The years of life Appalachian Kentucky residents lose to health maladies such as heart disease and cancer is 63 percent higher than the national average, according to a report released Thursday.
The news was not good in Eastern Kentucky and other parts of Appalachia on just about every indicator of health: heart disease deaths were 17 percent higher in Appalachia than the country as a whole; cancer deaths were 27 percent higher; stroke deaths were 14 percent higher; and the rate of deaths from poisoning, which mostly means from drug overdoses, was 37 percent higher.
Put all that together, and the years of potential life lost before age 75 — a measure of premature death — was 25 percent higher in Appalachia than in the U.S, the report found.
The measures were even worse for the Kentucky counties defined as part of the region.
There, heart disease deaths ran 45 percent over the national rate and 32 percent higher than in the rest of Kentucky, for example, and cancer mortality was 35 percent higher than in the U.S, according to a summary from the Appalachian Regional Commission.
The rate of deaths from poisoning in Kentucky’s Appalachian counties was 141 percent higher than the national figure, and 68 percent over the rest of the state, according to the report.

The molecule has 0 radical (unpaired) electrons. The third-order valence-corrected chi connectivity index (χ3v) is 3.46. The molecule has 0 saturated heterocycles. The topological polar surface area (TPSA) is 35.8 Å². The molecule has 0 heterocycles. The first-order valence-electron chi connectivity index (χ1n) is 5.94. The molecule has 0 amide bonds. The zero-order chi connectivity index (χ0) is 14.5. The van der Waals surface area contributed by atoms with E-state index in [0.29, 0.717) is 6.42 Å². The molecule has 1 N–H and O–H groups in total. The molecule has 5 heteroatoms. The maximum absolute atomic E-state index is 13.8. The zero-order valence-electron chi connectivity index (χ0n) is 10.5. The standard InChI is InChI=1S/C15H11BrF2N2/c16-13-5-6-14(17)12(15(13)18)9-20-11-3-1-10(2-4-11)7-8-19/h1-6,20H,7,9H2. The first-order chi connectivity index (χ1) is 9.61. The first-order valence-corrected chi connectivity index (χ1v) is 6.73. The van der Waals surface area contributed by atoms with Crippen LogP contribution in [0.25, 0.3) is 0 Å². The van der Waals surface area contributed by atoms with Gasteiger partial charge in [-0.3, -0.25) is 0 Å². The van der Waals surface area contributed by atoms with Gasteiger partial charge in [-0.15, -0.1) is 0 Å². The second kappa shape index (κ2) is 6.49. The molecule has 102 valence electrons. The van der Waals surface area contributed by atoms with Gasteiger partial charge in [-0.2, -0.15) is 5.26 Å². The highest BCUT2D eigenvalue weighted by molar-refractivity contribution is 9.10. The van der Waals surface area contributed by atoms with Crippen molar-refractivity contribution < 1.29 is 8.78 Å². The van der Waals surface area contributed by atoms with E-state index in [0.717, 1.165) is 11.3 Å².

Kentucky’s Appalachian counties, which have been ravaged by abuse of prescription pain pills, had the highest poisoning-death rate in Appalachia.
Appalachia includes all of West Virginia and parts of 12 other states from Mississippi to New York. The region takes in 54 counties in Kentucky, including the Eastern Kentucky coalfield and farming counties in the southern part of the state.
There are metro areas in that giant region, but nearly all the Kentucky counties are rural and most are classified as economically distressed.
Ben Chandler, president of the Foundation for a Healthy Kentucky, said one takeaway from the report was not just how poorly Appalachia fared in health measures compared to the nation, but that Appalachian Kentucky ranked even worse.
“The policymakers in the state need to understand we’re behind everyone else, including Appalachia,” Chandler said of Eastern Kentucky. “That’s the thing that’s so stark.”
The foundation was a primary participant in the report along with the Robert Wood Johnson Foundation and the ARC.
The report looked at 20-year trends for some health indicators, showing improvements in Appalachia on a number of measures, including deaths from strokes, heart disease and cancer, and a decline in infant deaths.
U.S. Rep. Hal Rogers, a Republican who represents Appalachian Kentucky, said it was encouraging to see those improvements despite longstanding health challenges in the area. He credited the work of communities, hospitals, colleges and universities.
“Every life saved sparks hope for us to continue the work of advancing health care, education and other measures that improve the quality of life for people living and working in Kentucky’s Appalachian region,” he said.
Rogers has had federal health leaders come to Eastern Kentucky several times to learn of the challenges and offer expertise.
Even with the improved outcomes, however, the region did not gain as much ground as the rest of the country, meaning the gap between Appalachia and the country widened.